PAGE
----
Why 2020 offers a second-generation racer his best Indy 500 shot – IndyCar

dul sanchez

One of the most refreshing sights of the 2020 IndyCar Series season – barring the star performances of this year’s impressive rookie crop – has been that of Rahal Letterman Lanigan fulfilling its inherent promise. The team co-owned by three-time IndyCar champion and 1986 Indianapolis 500 winner Bobby Rahal, David […]

One of the most refreshing sights of the 2020 IndyCar Series season – barring the star performances of this year’s impressive rookie crop – has been that of Rahal Letterman Lanigan fulfilling its inherent promise. The team co-owned by three-time IndyCar champion and 1986 Indianapolis 500 winner Bobby Rahal, David Letterman and Mike Lanigan has been a puzzling entity in recent years, generating more questions than answers.

For example, how come a squad that’s been full of talented engineers for several seasons and runs two fast and proven race winners isn’t a more consistent threat to IndyCar’s so-called Big Three? Why was the team a bigger championship threat when it ran just one car for Graham Rahal in 2015 than when it expanded to two entries? And how come Rahal Jr has been a more dependable performer over the last two seasons than his team-mate Takuma Sato, yet the latter has scored the team’s three most recent victories?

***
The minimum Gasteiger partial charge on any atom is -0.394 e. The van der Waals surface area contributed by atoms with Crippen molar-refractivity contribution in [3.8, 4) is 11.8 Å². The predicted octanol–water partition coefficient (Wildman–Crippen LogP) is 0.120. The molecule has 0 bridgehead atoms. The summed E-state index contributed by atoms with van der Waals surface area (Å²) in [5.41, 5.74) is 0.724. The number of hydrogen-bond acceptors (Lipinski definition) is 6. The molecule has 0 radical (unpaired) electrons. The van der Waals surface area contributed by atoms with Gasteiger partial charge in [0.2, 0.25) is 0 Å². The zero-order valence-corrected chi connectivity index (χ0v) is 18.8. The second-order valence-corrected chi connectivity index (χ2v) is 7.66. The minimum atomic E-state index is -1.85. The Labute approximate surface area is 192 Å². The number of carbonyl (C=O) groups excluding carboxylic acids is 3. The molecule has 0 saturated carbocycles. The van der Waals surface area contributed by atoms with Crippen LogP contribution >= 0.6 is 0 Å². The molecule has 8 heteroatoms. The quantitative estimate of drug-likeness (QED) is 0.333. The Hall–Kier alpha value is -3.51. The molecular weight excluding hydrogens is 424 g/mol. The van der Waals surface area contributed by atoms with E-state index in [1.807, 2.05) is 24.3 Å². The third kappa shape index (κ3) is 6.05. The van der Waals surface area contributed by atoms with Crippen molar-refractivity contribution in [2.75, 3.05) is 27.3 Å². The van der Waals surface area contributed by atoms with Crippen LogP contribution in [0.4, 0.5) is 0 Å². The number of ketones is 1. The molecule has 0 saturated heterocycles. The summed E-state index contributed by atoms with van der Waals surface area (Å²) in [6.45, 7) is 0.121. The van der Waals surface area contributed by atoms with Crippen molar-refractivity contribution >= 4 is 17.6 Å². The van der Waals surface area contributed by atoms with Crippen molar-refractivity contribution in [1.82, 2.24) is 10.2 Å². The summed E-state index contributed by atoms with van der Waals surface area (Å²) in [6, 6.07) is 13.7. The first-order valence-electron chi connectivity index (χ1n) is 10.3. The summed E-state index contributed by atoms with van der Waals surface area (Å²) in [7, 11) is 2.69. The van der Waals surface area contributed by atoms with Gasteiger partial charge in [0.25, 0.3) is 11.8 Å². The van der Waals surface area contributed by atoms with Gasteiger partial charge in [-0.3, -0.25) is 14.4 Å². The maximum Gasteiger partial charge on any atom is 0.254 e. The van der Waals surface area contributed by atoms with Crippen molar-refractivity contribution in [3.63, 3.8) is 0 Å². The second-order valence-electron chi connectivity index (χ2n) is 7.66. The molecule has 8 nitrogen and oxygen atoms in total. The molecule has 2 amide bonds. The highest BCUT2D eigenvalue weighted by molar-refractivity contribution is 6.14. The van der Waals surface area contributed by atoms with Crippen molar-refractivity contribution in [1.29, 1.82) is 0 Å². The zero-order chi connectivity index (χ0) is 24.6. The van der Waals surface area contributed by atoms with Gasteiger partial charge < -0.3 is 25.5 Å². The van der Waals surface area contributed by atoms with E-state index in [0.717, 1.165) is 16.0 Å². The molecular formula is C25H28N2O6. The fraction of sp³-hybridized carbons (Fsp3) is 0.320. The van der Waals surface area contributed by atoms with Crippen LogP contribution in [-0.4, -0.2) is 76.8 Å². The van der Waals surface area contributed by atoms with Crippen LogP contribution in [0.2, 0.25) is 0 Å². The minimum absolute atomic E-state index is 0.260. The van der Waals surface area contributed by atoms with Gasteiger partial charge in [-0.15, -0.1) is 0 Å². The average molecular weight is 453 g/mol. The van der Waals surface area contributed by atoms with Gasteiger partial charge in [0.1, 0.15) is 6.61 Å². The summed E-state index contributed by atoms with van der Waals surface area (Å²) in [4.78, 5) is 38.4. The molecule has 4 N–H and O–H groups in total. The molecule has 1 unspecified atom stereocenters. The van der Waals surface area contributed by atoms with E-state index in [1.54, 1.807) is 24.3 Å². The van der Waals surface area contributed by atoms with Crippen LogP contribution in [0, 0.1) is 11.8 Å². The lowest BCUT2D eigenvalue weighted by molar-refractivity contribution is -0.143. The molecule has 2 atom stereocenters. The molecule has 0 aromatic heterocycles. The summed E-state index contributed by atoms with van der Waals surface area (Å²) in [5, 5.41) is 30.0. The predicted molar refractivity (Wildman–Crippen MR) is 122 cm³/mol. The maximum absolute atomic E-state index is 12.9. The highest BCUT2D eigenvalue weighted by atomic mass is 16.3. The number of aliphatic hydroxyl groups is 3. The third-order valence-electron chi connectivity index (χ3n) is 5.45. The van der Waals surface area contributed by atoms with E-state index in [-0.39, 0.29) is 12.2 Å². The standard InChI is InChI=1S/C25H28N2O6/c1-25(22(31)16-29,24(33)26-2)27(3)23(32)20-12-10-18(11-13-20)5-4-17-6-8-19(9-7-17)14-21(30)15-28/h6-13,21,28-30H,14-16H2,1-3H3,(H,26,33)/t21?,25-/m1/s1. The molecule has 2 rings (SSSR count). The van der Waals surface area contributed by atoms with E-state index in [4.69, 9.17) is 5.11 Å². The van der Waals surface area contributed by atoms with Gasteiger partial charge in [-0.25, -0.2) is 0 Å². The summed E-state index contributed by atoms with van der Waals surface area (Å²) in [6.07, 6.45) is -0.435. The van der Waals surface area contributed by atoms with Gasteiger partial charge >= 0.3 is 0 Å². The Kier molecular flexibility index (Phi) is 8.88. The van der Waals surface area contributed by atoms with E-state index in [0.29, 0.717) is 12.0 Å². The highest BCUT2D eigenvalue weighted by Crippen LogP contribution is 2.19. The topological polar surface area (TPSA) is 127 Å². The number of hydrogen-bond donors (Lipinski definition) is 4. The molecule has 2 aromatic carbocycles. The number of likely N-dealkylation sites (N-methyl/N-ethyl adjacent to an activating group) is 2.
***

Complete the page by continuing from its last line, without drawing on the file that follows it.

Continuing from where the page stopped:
Well, that last point is largely down to luck, or rather Rahal’s lack of it. In fact, misfortune still lingers around the #15 entry in 2020: there was the pre-race ECU problem at Texas that consigned him to the back of the field, the fouled pitstop in Road America race one that cost him a genuine shot at victory, and a crash at the same venue the next day following a collision with Will Power. Yet despite these incidents, Rahal still lies sixth in the championship. Without them he’d be second and probably not too far from points leader Scott Dixon.

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